Following damaging reports, Pa. Congressman Marino defends his opioid law

“It’s a typical hatchet job,” Marino said of the reports.

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Man in an olive suit at podium

Rep. Thomas Marino, R-Pa., flanked by House Speaker John Boehner of Ohio, left, and House Majority Leader Eric Cantor of Va., right, speaks during a news conference on Capitol Hill in Washington, Friday, Sept. 23, 2011. (Susan Walsh/AP Photo)

Last month, The Washington Post and “60 Minutes” ran a damaging story about Pennsylvania Republican Congressman Tom Marino, (PA-10), which accused him of ushering a bill through Congress that tied the Drug Enforcement Agency’s hands in their effort to stop distributors from flooding the black market with opioid painkillers.

Whistleblowers in the DEA say the bill has directly interfered with their attempts to stem the nation’s opioid crisis.

In the fallout following publication, Marino withdrew himself from consideration for the director of the Office of National Drug Control Policy, a position known as “drug czar.”

Marino, the former Lycoming County District Attorney, declined to be interviewed for the initial story. He has since released statements on his website and published an opinion piece defending himself in The Hill, but has largely denied interview requests.

Keystone Crossroads met with Marino in his Capitol Hill office this week.

“It’s a typical hatchet job,” Marino said of the reports.

Marino says the purpose of his bill is to ensure access to opioids to people who truly need them. He says he was compelled to act after speaking in 2012 with one of his constituents, a local pharmacist.

“He brought up the fact that ‘I can’t get prescription drugs, pain pills, for my customers that are terminally ill,’” Marino said.

“When I directed my staff to research what was happening in the supply chain, they found that disrupted access to needed medications was indeed systematic,” he elaborated in a statement. “In a 2014 survey, 75 percent of some 1,000 community pharmacists had experienced three or more delays or issues with stopped shipments over the previous 18 months – usually with no advance notice. On average, 55 pain patients per pharmacy were impacted by these delays, representing tens of thousands of patients.”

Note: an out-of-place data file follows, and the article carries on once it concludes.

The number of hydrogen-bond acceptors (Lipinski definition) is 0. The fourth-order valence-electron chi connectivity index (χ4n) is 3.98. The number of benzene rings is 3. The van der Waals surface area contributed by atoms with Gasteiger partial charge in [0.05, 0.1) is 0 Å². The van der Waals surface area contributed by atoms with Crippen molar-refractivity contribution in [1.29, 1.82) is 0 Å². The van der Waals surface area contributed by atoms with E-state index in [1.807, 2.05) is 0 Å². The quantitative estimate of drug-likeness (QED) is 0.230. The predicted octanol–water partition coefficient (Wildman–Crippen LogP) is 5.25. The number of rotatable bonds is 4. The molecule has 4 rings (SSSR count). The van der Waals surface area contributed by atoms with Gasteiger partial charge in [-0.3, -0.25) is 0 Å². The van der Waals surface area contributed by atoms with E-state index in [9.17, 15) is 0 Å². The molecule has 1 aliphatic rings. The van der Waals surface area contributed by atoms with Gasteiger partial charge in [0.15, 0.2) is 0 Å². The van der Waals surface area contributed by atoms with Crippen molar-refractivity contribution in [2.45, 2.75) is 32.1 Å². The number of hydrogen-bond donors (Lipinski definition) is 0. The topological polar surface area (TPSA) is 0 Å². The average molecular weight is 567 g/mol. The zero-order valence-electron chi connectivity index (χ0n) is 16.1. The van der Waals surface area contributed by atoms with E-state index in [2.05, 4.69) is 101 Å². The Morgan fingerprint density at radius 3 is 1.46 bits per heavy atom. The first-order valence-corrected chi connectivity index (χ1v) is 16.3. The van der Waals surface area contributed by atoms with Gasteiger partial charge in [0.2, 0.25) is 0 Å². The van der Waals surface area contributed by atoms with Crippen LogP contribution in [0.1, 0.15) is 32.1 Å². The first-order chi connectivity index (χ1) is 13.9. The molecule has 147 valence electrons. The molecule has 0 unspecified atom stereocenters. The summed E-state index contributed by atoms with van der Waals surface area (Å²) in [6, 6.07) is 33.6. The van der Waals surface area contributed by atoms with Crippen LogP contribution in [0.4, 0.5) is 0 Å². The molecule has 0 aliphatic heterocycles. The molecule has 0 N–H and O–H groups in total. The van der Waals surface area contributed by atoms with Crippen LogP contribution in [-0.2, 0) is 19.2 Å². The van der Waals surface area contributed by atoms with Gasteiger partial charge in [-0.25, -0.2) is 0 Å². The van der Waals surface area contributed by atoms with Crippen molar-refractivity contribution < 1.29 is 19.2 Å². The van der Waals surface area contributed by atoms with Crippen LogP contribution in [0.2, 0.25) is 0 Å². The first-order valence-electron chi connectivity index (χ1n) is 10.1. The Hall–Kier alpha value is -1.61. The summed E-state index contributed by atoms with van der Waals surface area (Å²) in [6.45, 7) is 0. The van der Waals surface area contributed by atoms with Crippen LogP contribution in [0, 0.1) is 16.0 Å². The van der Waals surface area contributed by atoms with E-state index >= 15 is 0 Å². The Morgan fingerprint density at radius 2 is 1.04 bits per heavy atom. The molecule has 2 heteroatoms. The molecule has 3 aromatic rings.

Marino notes that the bill he co-sponsored sailed through Congress without any opposition. Party leaders passed it by unanimous consent, which means it never even came up for a formal vote.

While on CNN, Missouri Democratic Senator Claire McCaskill accused Marino of carrying water for the pharmaceutical industry.  

“There are unanimous consent bills that get through, but typically they’ve been vetted pretty thoroughly, so I would say in some ways this is an outlier, but Pharma is a big player,”  McCaskill said. “They are one of the biggest on Capitol Hill.”

Marino has received about $100,000 in donations from the pharmaceutical industry throughout his career, but he denies charges he’s in their pocket.  

“The drug industry, the pharmaceutical companies, had nothing to do with my legislation when we put it together. It’s not that I didn’t talk to them on issues and other things, it’s just that, we talked with [The Department of Justice], they approved it. We talked to DEA, they didn’t have a problem with it,” said Marino. “Our legislative lawyers didn’t have a problem with it. The White House lawyers had no problem with it. And President Obama had no problem with it.”

According to the Washington Post story, whistleblowers inside the DEA say the agency fought the bill for years internally, but eventually swallowed it without public opposition. Top Democrats have since said they didn’t fully grasp the effects of the legislation when allowing it to become law.

A bipartisan group of lawmakers have called for the bill to be rescinded.

Marino says he stands by the substance of the legislation. Now that he’s withdrawn from being considered for drug czar, Marino plans to push for more national funding for the opioid crisis.

President Trump recently declared the issue a public health emergency, but the designation doesn’t bring with it substantial fiscal support or resources.

More than 140 Americans die every day from an opioid overdose, according to the Centers for Disease Control and Prevention.

In 2016, more than 4,600 people died of drug overdoses in Pennsylvania — a 37 percent increase from 2015, according to the DEA.

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